Great ideas can come to you when you least expect it. Take the shower, for example. One minute you’re soaping up the loofah, the next you’re hatching an elaborate plan for the next multi-million dollar app. Or, if you’re Vidhan Bhaiya, the light bulb goes off at a family wedding, surrounded by brightly colored saris and the thumping of drums.
“This started off—as all good things do—at an Indian wedding,” says Bhaiya, who is a chemical engineering student at Northeastern, and entrepreneur on the side—for now.
Bhaiya’s bout of inspiration occurred three Decembers ago. His favorite uncle was there, clad in his signature fancy suit. But Bhaiya recalls him sitting down most of the night. When it was time for group photos, his uncle sort of shuffled toward the back.
“What’s going on?” Bhaiya later asked his dad. Diabetic neuropathy. His uncle was suffering from a condition that damages nerves in the legs and feet of people with diabetes. And lack of proper footwear kept him from enjoying the festivities that evening.
That’s when the idea for Dr. Brinsley was born. Bhaiya enlisted the help of his best friend, Danny Jooyoung Kim, an equally entrepreneurial-minded pharmacy student at Northeastern, to start a footwear company that caters to patients with diabetes who don’t want to sacrifice style for function.
“We find the current footwear [for people with diabetes] is ineffective, unsophisticated, and on top of that, sometimes expensive,” Bhaiya says. “We said our footwear is gonna be durable, functional and stylish. These three, we believe, are the pillars of our core branding.”
While online retailers, including Amazon, carry the shoes, they’re not in U.S. brick-and-mortars just yet. It’s not the easiest market to break into, says Bhaiya. But, in India, they’re sold in 85 hospitals and clinics, retailing between $10 and $40. They’re sold in parts of Singapore, South Africa, Bahrain, and Colombia. Soon, Dr. Brinsley will have a bigger presence in the Middle East.
The design and development of the shoes has undergone several iterations, and has required Bhaiya to travel back and forth to parts of India and Italy, interviewing thousands of patients, doctors, and podiatrists, and spending hours at his uncle’s manufacturing plant in Chennai.
“We said, OK, diabetic footwear is not a new invention. People have worked on it before, but we want to try to make it look good,” says Bhaiya. “It’s hard.”
With several prototypes under their belts, they feel like they’re finally getting there. Today, the company offers style-conscious diabetes sufferers eight different varieties of both men’s and women’s shoes.
The shoes are made out of leather, and constructed with people with diabetes in mind. The footbed is made out of crystallized memory foam, which helps to evenly distribute the pressure of the foot. Built-in metatarsal guards, arch and heel support, leather walls, and a dual density sole complete the design.
The idea is to protect people with diabetes who oftentimes will lose sensation in their feet and not realize they’ve stepped on a nail or other sharp object, risking cuts and bruises. In the worst case scenarios, such an injury is so severe that it can result in amputation of a leg, or even death.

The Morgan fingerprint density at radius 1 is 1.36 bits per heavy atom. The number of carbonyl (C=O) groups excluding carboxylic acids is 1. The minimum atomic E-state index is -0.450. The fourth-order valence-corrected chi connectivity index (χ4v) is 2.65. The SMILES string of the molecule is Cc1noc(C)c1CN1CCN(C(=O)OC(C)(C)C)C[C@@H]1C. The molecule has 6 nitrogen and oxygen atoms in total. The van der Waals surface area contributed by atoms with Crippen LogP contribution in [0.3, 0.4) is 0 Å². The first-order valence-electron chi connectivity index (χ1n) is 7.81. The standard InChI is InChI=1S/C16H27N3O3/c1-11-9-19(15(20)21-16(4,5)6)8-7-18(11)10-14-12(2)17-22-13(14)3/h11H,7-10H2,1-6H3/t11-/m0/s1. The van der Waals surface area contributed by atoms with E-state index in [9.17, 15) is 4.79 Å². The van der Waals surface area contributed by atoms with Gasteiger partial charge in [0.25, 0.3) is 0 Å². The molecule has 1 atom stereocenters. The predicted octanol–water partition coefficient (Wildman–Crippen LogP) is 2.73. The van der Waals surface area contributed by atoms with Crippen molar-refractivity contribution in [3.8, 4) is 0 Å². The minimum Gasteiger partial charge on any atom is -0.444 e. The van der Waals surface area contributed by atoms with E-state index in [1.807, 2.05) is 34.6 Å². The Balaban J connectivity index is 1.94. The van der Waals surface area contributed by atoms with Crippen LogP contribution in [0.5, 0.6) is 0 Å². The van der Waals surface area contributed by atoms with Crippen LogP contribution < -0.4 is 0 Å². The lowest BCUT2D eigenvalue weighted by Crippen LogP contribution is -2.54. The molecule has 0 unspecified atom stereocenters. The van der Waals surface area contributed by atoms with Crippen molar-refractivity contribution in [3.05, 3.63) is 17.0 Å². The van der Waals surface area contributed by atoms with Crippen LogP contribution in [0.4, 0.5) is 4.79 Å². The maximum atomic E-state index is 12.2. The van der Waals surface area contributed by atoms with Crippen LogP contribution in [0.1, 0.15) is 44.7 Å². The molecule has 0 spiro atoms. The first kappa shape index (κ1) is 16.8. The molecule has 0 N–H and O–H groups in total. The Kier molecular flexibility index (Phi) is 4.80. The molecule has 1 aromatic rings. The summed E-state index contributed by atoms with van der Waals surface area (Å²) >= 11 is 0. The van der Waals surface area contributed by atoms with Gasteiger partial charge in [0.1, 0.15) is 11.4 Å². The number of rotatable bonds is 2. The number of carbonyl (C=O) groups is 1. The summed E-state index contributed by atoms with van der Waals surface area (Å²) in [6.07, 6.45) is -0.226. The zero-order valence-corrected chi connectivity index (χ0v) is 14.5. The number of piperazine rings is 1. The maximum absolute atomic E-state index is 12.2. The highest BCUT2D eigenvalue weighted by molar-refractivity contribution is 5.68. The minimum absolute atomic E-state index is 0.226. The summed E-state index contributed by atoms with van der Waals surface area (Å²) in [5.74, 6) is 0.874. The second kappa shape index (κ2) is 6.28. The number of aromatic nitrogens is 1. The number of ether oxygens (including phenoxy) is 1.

Bhaiya and Kim have high aspirations for the company.
“We want to build a product where you could put this in a Foot Locker, or fill-in-the-blank retail store you shop for shoes at, and not be able to distinguish between your Air Nikes and your diabetic shoes,” says Kim.
They realize that success is contingent upon educating patients.
“Awareness about this footwear is extremely low among diabetics, sometimes among the medical community as well,” says Bhaiya. “India has 80 million diabetics, with over 85 million people in the pre-diabetic stage. It’s incredible. And there’s no one brand that comes to mind when you think about diabetic footwear. We sort of want to be that brand.”
So far, the feedback has been positive, says Bhaiya. His uncle, for one, is a fan.
“He really loved them,” says Bhaiya. “He’s been pushing us through. Both of our families are very big influences for sanity, for counsel, for everything.”
In April, their business idea won the Global Impact Award at the Schulze Entrepreneurship Challenge, a contest held at the University of St. Thomas in Minnesota. They were among 25 student ventures selected to compete.
The award came with a $12,500 cash prize. In addition to prize money from pitch competitions, the company is being supported mostly through grants and anything Bhaiya and Kim can stash away from their co-op jobs. Northeastern has been a source of major support, the students say, both in providing funding opportunities and mentorship.
“The great thing about Northeastern is we have all these talents, and we have all this brain power within our reach,” says Kim. “I mean, where else can a pharmacy student and an engineer be able to work together, sit down and toss ideas around, and get input from business teachers, and get support from the president?”
Someday, Bhaiya hopes to see the business become self-sustainable. He graduates in May and plans to focus on the business full-time. Meanwhile, Kim will continue onto his fourth year of pharmacy school at Northeastern, and as the vice president of business development at Dr. Brinsley.
“I’ve grown up around three generations of entrepreneurs, and beyond money, beyond power, sustenance and having something that lasts motivates me to a great extent,” says Bhaiya.
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